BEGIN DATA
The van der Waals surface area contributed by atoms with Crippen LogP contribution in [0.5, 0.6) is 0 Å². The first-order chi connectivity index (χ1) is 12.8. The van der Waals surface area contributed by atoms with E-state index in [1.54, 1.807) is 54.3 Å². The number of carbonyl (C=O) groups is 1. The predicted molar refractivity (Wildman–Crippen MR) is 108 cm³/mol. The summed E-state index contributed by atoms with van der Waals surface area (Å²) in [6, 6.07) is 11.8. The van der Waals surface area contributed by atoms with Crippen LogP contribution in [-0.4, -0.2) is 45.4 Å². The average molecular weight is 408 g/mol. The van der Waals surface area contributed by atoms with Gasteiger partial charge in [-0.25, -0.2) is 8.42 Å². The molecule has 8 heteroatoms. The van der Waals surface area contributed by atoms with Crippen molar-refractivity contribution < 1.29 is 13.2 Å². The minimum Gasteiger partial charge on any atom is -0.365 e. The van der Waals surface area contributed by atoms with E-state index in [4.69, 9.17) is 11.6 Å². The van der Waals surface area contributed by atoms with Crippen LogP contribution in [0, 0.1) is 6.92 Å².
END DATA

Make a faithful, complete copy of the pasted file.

The van der Waals surface area contributed by atoms with Crippen LogP contribution in [0.5, 0.6) is 0 Å². The first-order chi connectivity index (χ1) is 12.8. The van der Waals surface area contributed by atoms with E-state index in [1.54, 1.807) is 54.3 Å². The number of carbonyl (C=O) groups is 1. The predicted molar refractivity (Wildman–Crippen MR) is 108 cm³/mol. The summed E-state index contributed by atoms with van der Waals surface area (Å²) in [6, 6.07) is 11.8. The van der Waals surface area contributed by atoms with Crippen LogP contribution in [-0.4, -0.2) is 45.4 Å². The average molecular weight is 408 g/mol. The van der Waals surface area contributed by atoms with Gasteiger partial charge in [-0.25, -0.2) is 8.42 Å². The molecule has 8 heteroatoms. The van der Waals surface area contributed by atoms with Crippen molar-refractivity contribution < 1.29 is 13.2 Å². The minimum Gasteiger partial charge on any atom is -0.365 e. The van der Waals surface area contributed by atoms with E-state index in [4.69, 9.17) is 11.6 Å². The van der Waals surface area contributed by atoms with Crippen LogP contribution in [0, 0.1) is 6.92 Å².